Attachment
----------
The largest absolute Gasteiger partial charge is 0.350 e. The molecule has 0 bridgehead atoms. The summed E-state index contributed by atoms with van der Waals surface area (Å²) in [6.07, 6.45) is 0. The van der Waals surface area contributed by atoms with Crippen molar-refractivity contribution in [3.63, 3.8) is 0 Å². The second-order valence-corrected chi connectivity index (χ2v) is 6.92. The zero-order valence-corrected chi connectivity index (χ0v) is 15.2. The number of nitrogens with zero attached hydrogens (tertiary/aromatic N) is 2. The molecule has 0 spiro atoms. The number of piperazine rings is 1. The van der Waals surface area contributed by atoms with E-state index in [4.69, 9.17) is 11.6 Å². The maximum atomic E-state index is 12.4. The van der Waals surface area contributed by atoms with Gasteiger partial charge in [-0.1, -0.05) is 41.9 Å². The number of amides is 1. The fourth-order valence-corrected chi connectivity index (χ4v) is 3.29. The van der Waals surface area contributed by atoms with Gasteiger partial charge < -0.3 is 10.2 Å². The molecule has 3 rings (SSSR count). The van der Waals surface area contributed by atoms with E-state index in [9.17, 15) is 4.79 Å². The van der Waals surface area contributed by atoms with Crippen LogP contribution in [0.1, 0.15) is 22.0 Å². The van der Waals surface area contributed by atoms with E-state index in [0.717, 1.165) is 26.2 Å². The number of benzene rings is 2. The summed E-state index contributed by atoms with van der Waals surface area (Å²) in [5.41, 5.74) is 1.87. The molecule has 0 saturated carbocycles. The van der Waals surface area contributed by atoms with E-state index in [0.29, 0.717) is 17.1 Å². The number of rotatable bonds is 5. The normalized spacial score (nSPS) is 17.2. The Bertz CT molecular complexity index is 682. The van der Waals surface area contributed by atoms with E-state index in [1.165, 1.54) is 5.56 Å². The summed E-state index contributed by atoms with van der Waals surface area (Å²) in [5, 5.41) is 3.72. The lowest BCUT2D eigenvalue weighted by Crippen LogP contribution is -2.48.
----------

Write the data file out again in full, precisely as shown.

The largest absolute Gasteiger partial charge is 0.350 e. The molecule has 0 bridgehead atoms. The summed E-state index contributed by atoms with van der Waals surface area (Å²) in [6.07, 6.45) is 0. The van der Waals surface area contributed by atoms with Crippen molar-refractivity contribution in [3.63, 3.8) is 0 Å². The second-order valence-corrected chi connectivity index (χ2v) is 6.92. The zero-order valence-corrected chi connectivity index (χ0v) is 15.2. The number of nitrogens with zero attached hydrogens (tertiary/aromatic N) is 2. The molecule has 0 spiro atoms. The number of piperazine rings is 1. The van der Waals surface area contributed by atoms with E-state index in [4.69, 9.17) is 11.6 Å². The maximum atomic E-state index is 12.4. The van der Waals surface area contributed by atoms with Gasteiger partial charge in [-0.1, -0.05) is 41.9 Å². The number of amides is 1. The fourth-order valence-corrected chi connectivity index (χ4v) is 3.29. The van der Waals surface area contributed by atoms with Gasteiger partial charge < -0.3 is 10.2 Å². The molecule has 3 rings (SSSR count). The van der Waals surface area contributed by atoms with E-state index in [9.17, 15) is 4.79 Å². The van der Waals surface area contributed by atoms with Crippen LogP contribution in [0.1, 0.15) is 22.0 Å². The van der Waals surface area contributed by atoms with E-state index in [0.717, 1.165) is 26.2 Å². The number of benzene rings is 2. The summed E-state index contributed by atoms with van der Waals surface area (Å²) in [5.41, 5.74) is 1.87. The molecule has 0 saturated carbocycles. The van der Waals surface area contributed by atoms with E-state index in [0.29, 0.717) is 17.1 Å². The number of rotatable bonds is 5. The normalized spacial score (nSPS) is 17.2. The Bertz CT molecular complexity index is 682. The van der Waals surface area contributed by atoms with E-state index in [1.165, 1.54) is 5.56 Å². The summed E-state index contributed by atoms with van der Waals surface area (Å²) in [5, 5.41) is 3.72. The lowest BCUT2D eigenvalue weighted by Crippen LogP contribution is -2.48.